Q. I'm sure I remember hearing you talk about wineberries on a past show, but couldn't find the topic in your archives. You said they were very tasty, but considered by some to be invasive. And I thought you said that one of the big seed companies carried them; but I couldn't find them for sale anywhere. Do you know of any nursery that carries wineberrries? Thanks,
- ---Lana in Southeast Michigan
Now, I doubt that you'll find these 'forbidden fruits' offered for sale. Wineberries are considered invasive, and generally only appear on 'hit lists' of unwanted plants. You probably heard about them on the show that aired the weekend of June 12th, during my interview with Peter Del Tredici, a Senior Research Scientist at the Arnold Arboretum of Harvard University. We discussed his provocative and highly controversial book, "Wild Urban Plants of the Northeast" (2010; Cornell University Press), in which Dr. Del Tredici suggests that many of the 'invasive species' maligned for bullying 'proper' plants out of the landscape could also be seen as successful adaptors that provide food and shelter for wildlife and are often unparalleled at controlling soil erosion.
Like the wineberry, an Asian member of the raspberry family that grows abundantly in the woods around my house. Like Dr. Del Tredici, I admired the ornamental quality of its arching red canes and bright fruits, which we both found to be delicious—although I had discovered their tastiness pretty much by accident.
I became a gardener to please my wife, who wanted more than anything to eat fresh picked raspberries in the summer. Luckily, raspberries are "easy to grow"—a phrase that is generally synonymous with 'invasive' and 'pestiferous'. As gardeners quickly learn, cane fruits like raspberries and blackberries spread by aggressive underground runners that have to be constantly deterred. The trade-off is delicious and highly nutritious fruits, produced on plants with near total invincibility. Raspberries' only enemies are poor drainage and rain at harvest time, which makes the berries moldy as they ripen up.
One year, when Spring was cold and it rained every day, we got NO berries from the early crop (most varieties of raspberry fruit twice on each cane; see our raspberry article for more details). Of course, the weather improved dramatically after the last raspberry had rotted, and the wild wineberries put on a bumper crop.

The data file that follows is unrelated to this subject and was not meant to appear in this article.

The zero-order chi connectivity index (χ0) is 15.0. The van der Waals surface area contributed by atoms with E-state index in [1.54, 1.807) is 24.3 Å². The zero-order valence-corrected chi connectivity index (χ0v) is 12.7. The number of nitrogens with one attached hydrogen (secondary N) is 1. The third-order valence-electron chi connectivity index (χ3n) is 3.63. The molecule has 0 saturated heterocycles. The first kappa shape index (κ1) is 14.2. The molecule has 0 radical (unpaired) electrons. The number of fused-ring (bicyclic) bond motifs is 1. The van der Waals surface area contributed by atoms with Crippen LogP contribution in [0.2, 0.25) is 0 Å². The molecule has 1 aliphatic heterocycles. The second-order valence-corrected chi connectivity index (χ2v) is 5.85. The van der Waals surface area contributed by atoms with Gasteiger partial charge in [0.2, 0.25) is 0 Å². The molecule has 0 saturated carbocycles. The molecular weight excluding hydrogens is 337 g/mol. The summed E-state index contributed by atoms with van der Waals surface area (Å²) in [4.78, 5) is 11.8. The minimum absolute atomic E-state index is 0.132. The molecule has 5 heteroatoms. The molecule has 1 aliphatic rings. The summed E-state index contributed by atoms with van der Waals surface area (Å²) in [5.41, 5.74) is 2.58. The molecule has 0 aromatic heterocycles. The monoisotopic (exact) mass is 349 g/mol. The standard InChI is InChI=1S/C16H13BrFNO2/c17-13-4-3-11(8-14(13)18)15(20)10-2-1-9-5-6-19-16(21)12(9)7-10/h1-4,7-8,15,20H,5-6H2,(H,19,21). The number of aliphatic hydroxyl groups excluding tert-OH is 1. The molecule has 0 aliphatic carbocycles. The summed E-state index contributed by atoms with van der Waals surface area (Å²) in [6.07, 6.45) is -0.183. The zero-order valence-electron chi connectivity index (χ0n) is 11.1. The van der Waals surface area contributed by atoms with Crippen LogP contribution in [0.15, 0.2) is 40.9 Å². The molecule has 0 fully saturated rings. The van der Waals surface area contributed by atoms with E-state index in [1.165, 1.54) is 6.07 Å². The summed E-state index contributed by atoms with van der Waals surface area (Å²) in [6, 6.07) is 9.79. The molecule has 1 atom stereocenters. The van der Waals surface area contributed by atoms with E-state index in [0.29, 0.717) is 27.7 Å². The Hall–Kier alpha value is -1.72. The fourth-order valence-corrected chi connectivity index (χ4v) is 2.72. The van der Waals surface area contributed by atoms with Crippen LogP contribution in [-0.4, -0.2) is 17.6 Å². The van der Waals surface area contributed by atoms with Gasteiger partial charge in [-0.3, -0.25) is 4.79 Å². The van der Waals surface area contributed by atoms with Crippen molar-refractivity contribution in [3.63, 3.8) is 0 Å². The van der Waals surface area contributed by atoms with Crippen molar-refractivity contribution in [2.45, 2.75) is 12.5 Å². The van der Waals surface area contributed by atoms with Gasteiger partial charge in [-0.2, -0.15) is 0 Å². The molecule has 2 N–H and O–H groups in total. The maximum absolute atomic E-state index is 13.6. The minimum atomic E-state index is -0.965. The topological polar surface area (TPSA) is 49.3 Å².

I had picked and eaten a few out of curiosity in previous years, and decided to collect a couple of quarts as a 'consolation prize' for the wife and kids. The verdict was unanimous; everyone in the house preferred wineberries to raspberries and I was instructed to thereafter harvest as many as I could, which I do every year.
The berries are both like and unlike cultivated raspberries. Commercial raspberry canes produce flowers that give way to little hard button shaped things that gradually develop color. Until they're fully ripe, raspberries resist picking; but when ripe, they pull away from the plant easily, leaving the inedible core behind. Wineberry flowers instead produce little pods (think "Invasion of the Body Snatchers"), which eventually open up to reveal a berry inside. But these on-so-strangely-bred berries (which are rounder than the cone-shaped fruits of raspberries) also come easily off the plant when ripe, leaving the core behind—just like raspberries.
I had always been told that wineberries were "an escaped ornamental", originally grown for their beautifully colored canes and colorful fruits (which were generally not eaten, just visually enjoyed). But while researching this piece, I came across several references to them being brought to this country for use as breeding stock to create new varieties of commercial raspberries. (Here's one example. ) Either way they escaped, and the red canes and bright fruits have become a familiar sight in forests and other uncultivated areas.
The topic of plants deemed to be invasive is as thorny as the canes of these berries. Are they really displacing other plants by virtue of their success? Almost certainly. Has the history of plants always been one of displacement and succession? Almost certainly. Nature is never static, and the rules of Darwin guarantee a constant changing of the guard.
I do not encourage gardeners to plant any botany that has earned the invasive label. And I congratulate those who protect, breed and enjoy plants native to their area. But I do not support waging war in the woods with herbicides; or any actions that, however well intentioned, result in habitat loss and soil erosion.
Every summer, as we 'pick' side by side, I can see that songbirds love wineberries every bit as much as my family does. I can see that the tangles of their canes provide a protective habitat for many forms of wildlife; and that the superb rooting ability of the plants is unsurpassed at holding soil in place. These are not small achievements.
But whether the named species are plants or people, it's hard to keep emotions in check when a 'least wanted' list is on the table. Still, the berries persist; appearing every summer for everyone to enjoy. Try one sometime; you might like it.
...That's the news from my little garden; where the plants are strong, the birds are good looking, and all the berries are well above average....